One of the reasons why Mauritius is considered as a pro-arbitration jurisdiction is because of its courts’ effective supervision of – but non-interference in – the arbitral process. Almost systematically, the Mauritius courts decline to hear a dispute when a defendant claims that it is governed by an arbitration clause. However, for understandable reasons, a party may consider that a particular dispute should not be determined by an arbitral tribunal, for example where it is contended that the arbitration agreement is not valid or the dispute in question is not arbitrable. From that perspective, there is a considerable risk that if an arbitral tribunal determines a dispute and the relevant courts subsequently annul the arbitral award or refuse to enforce it on the ground that the arbitral tribunal lacked jurisdiction to do so, the parties will already have incurred significant costs, wasted considerable time and disclosed confidential information and documents to each other in the arbitral process, which cannot be recovered. An attempt to mitigate such prejudice by asking the tribunal to determine its jurisdiction as a preliminary issue is often unsuccessful, especially when the tribunal considers that the jurisdiction or arbitrability issue is interlinked with the substantive issues in the case and that it is better to determine all issues together.
The sacrosanct principle on which the Mauritius courts consistently rely is that of competence-competence, i.e. it is for the arbitral tribunal to determine whether it has jurisdiction to determine a dispute. This principle was well established in the Mauritius caselaw even before it was expressly laid down in the International Arbitration Act. Of course, the arbitral tribunal’s decision is in principle subject to a subsequent review by the courts. The practical commercial difficulty of waiting for that review is self-evident and explained above.
There are nevertheless limits to the scope of application of the principle of competence-competence. In exceptional circumstances, parties can ask the court to intervene at the outset in order to restrain the opposing party from proceeding with an arbitration.
One such exception is found in section 5(1) of the International Arbitration Act, which provides that on the relevant application being made, the Court should refer the parties to arbitration “unless a party shows, on a prima facie basis, that there is a very strong probability that the arbitration agreement may be null and void, inoperative or incapable of being performed”. Commenting on this provision, in UBS AG v The Mauritius Commercial Bank Ltd [2016 SCJ 43] the Court held that “[t]he burden put in this way means that the hurdle has been set high since the objecting party has to satisfy, on a prima facie basis, the very high threshold imposed by the “very strong probability” standard”.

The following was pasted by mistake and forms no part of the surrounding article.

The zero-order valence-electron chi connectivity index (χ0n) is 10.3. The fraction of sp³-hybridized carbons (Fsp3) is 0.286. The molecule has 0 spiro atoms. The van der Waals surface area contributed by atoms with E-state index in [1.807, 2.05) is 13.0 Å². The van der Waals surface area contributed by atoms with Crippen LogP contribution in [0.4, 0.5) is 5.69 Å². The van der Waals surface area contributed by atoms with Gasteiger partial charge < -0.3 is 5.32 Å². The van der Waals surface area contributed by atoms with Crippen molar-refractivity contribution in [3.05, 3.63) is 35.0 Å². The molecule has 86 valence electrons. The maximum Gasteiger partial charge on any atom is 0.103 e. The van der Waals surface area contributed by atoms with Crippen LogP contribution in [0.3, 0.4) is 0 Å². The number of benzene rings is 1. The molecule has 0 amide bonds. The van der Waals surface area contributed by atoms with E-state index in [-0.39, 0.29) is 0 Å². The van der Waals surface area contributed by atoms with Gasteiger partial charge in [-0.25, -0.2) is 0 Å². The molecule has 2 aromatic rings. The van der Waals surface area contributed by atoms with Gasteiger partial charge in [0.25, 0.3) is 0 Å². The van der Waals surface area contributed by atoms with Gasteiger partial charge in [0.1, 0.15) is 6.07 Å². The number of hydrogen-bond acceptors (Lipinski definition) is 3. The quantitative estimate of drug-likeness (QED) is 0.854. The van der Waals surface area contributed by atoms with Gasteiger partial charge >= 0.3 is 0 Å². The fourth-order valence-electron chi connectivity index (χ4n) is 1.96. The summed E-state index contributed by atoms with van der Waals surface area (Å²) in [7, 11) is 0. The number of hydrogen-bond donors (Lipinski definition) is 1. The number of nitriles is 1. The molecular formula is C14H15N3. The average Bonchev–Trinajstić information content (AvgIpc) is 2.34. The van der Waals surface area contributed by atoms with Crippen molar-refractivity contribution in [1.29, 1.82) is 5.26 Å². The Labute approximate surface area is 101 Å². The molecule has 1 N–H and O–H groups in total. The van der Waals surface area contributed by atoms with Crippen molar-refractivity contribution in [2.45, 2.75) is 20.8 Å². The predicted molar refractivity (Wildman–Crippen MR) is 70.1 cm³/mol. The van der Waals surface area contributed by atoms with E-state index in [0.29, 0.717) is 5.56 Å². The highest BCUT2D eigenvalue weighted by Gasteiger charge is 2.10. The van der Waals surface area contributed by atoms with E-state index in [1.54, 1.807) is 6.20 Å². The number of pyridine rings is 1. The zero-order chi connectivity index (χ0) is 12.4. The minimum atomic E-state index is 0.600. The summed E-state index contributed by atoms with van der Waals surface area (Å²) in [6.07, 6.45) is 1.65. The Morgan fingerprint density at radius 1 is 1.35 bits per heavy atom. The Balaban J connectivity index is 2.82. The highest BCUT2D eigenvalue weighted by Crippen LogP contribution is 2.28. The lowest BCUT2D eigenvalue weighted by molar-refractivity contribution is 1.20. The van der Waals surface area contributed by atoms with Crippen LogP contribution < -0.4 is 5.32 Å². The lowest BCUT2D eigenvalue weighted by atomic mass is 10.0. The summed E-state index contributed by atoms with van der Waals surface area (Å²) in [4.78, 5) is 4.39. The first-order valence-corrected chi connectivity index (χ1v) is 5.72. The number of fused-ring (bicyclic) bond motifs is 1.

That said, it is not only in the circumstances of an application under section 5(1) of the International Arbitration Act that the courts may determine whether it is appropriate to restrain a party from referring a matter to arbitration. In that respect, the English Court of Appeal in Sabbagh v Khoury & Others  EWCA Civ 1219 upheld the principle that the statutory power of an English court to grant an injunction – which may be exercised not only to protect legal and equitable rights but also to prohibit vexatious and oppressive conduct – can be exercised to restrain arbitral proceedings, even where the arbitration is seated abroad. In particular, the Court held that the principle enshrined in section 1(c) of the English Arbitration Act 1996 that a court should not intervene in arbitral proceedings except as provided in statute does not per se prohibit an anti-arbitration injunction but it “implies a need for caution, rather than an absolute prohibition”. Hence, the court’s power to grant such injunctive relief should only be exercised in exceptional circumstances, such as when the commencement or continuation of the arbitration proceedings would be oppressive and vexatious. Although the Court’s analysis is premised on an interpretation of the applicable English legislation, it is expected that the Supreme Court of Mauritius will at least take guidance from the principles developed therein, especially as the provision in section 1(c) of the English Arbitration Act 1996 is derived from article 5 of the UNCITRAL Model Law on International Commercial Arbitration, which is mirrored in the Mauritius International Arbitration Act.